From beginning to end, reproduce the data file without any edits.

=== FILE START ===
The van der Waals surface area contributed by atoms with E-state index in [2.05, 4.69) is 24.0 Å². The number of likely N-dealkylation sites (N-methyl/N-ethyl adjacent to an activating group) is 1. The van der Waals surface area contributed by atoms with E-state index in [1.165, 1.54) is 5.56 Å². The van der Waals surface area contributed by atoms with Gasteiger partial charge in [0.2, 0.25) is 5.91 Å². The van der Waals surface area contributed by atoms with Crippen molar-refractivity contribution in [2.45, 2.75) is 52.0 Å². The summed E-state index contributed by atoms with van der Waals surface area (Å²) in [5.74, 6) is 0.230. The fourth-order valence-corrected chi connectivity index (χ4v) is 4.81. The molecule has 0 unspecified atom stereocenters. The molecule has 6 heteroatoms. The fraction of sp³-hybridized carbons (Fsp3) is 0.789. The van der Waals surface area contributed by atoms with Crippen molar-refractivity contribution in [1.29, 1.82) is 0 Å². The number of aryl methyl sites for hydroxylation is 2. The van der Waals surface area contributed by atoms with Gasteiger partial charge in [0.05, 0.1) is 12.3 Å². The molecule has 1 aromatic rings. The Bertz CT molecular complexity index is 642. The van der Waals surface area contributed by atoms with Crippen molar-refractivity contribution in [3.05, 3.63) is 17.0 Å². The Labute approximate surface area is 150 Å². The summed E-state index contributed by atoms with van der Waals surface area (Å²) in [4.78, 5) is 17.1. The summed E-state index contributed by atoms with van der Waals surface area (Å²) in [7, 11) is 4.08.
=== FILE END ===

The van der Waals surface area contributed by atoms with E-state index in [2.05, 4.69) is 24.0 Å². The number of likely N-dealkylation sites (N-methyl/N-ethyl adjacent to an activating group) is 1. The van der Waals surface area contributed by atoms with E-state index in [1.165, 1.54) is 5.56 Å². The van der Waals surface area contributed by atoms with Gasteiger partial charge in [0.2, 0.25) is 5.91 Å². The van der Waals surface area contributed by atoms with Crippen molar-refractivity contribution in [2.45, 2.75) is 52.0 Å². The summed E-state index contributed by atoms with van der Waals surface area (Å²) in [5.74, 6) is 0.230. The fourth-order valence-corrected chi connectivity index (χ4v) is 4.81. The molecule has 0 unspecified atom stereocenters. The molecule has 6 heteroatoms. The fraction of sp³-hybridized carbons (Fsp3) is 0.789. The van der Waals surface area contributed by atoms with Crippen molar-refractivity contribution in [1.29, 1.82) is 0 Å². The number of aryl methyl sites for hydroxylation is 2. The van der Waals surface area contributed by atoms with Gasteiger partial charge in [0.05, 0.1) is 12.3 Å². The molecule has 1 aromatic rings. The Bertz CT molecular complexity index is 642. The van der Waals surface area contributed by atoms with Crippen molar-refractivity contribution in [3.05, 3.63) is 17.0 Å². The Labute approximate surface area is 150 Å². The summed E-state index contributed by atoms with van der Waals surface area (Å²) in [4.78, 5) is 17.1. The summed E-state index contributed by atoms with van der Waals surface area (Å²) in [7, 11) is 4.08.